President Trump Does Not Seem To Know The Difference Between Mars And The Moon

Donald Trump Hand Chop gesture. The President of the United States delivers a speech at a campaign rally in Pennsylvania 2018. Evan El-Amin/Shutterstock

Deviating from his previous lunar-landing policy, President Donald Trump announced Friday that space efforts made by NASA should steer clear of the Moon and instead head toward the outer reaches of space, “including Mars (of which the Moon is a part)".

The unprovoked tweet, which appears to be commenting on his administration’s space platform, stumped the internet on Friday and garnered a few facetious comments from around the globe and an onslaught of guffawed Twitter comments. (In case you were wondering, the Moon is not a part of Mars. In fact, the red planet has two of its own moons named Phobos and Deimos.)

The Tweet comes just hours after NASA announced it will be taking tourists to the International Space Station in a new initiative to bring commercial business opportunities to low-Earth orbit – and on the same day that Trump-appointed NASA Administrator Jim Bridenstine told audience members at the International Space Development Conference that “the very first policy directive of the President said, ‘we’re going to go back to the moon.’”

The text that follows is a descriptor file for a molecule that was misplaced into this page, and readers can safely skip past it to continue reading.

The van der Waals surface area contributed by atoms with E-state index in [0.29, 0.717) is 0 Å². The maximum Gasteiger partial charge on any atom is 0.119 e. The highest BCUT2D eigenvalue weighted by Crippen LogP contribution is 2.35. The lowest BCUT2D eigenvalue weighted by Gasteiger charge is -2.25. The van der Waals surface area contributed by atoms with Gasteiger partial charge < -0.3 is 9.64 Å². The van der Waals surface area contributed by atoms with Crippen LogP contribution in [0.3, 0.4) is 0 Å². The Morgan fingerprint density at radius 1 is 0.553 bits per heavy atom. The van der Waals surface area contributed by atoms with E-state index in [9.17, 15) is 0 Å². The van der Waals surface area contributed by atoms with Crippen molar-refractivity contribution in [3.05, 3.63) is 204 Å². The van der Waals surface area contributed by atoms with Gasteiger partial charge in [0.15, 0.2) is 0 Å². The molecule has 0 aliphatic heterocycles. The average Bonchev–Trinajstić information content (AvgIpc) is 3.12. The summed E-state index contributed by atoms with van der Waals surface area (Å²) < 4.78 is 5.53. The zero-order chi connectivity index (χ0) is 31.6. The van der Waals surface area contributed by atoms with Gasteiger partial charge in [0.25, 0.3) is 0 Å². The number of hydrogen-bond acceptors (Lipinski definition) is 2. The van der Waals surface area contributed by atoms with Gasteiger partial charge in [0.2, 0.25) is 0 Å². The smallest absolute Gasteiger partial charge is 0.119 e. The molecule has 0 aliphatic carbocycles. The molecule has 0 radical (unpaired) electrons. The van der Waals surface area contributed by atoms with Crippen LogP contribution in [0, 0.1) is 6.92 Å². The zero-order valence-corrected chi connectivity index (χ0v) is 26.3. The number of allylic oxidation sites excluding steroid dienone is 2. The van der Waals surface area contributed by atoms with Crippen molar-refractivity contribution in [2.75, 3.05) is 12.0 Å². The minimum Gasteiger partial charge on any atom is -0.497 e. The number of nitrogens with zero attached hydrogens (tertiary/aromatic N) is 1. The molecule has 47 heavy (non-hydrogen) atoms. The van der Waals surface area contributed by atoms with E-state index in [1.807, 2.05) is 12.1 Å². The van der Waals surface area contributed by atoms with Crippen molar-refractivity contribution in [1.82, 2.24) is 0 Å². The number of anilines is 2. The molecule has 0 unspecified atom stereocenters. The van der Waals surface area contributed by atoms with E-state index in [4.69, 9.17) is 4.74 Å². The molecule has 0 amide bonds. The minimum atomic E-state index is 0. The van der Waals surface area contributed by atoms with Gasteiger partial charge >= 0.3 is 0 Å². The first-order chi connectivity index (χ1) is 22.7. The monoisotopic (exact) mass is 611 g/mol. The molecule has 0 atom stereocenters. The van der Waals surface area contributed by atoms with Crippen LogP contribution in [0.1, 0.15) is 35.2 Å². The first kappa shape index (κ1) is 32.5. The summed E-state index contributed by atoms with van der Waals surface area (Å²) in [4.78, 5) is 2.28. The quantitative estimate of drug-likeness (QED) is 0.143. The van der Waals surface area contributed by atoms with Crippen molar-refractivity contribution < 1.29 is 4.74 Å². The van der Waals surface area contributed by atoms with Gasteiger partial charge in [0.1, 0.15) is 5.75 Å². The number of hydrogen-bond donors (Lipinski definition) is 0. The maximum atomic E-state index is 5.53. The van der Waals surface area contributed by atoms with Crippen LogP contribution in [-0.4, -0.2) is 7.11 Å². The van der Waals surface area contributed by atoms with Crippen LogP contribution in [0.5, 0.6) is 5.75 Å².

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When the president said that the Moon “is a part” of Mars, he may have been referring to the connection between the two under NASA’s Explore Moon to Mars Mission, of which NASA Administrator Jim Bridenstine has said would be accelerated by Trump to “return to the Moon and to land humans on the surface again by 2024".

“We will go with innovative new technologies and systems to explore more locations across the surface than was ever thought possible,” he said at the time. “This time, when we go to the Moon, we will stay. And then we will use what we learn on the Moon to take the next giant leap – sending astronauts to Mars.”

Within hours, "is the moon a part of mars" topped Google's autofill feature. Screengrab/Google

The mission has since generated a lot of hype. So much, in fact, that less than a month ago the president even proposed spending an extra $1.6 billion to ensure its success. Rewind to March, when Vice President Mike Pence said that “President Trump and our entire administration believe that it is time to push onward to new horizons and new destinations.”

“And as President Trump said, we will return ‘American astronauts to the Moon for the first time since 1972 for long-term exploration and use,’ Pence said in Alabama last March. “And as he said, not only to, quote, ‘plant our flag and leave our footprint[s],” but to “establish a foundation [on the Moon] for an eventual mission to Mars.’”

So, what’s changed? That isn’t entirely clear. The White House has not yet responded to IFLScience's request for a statement on their future plans.

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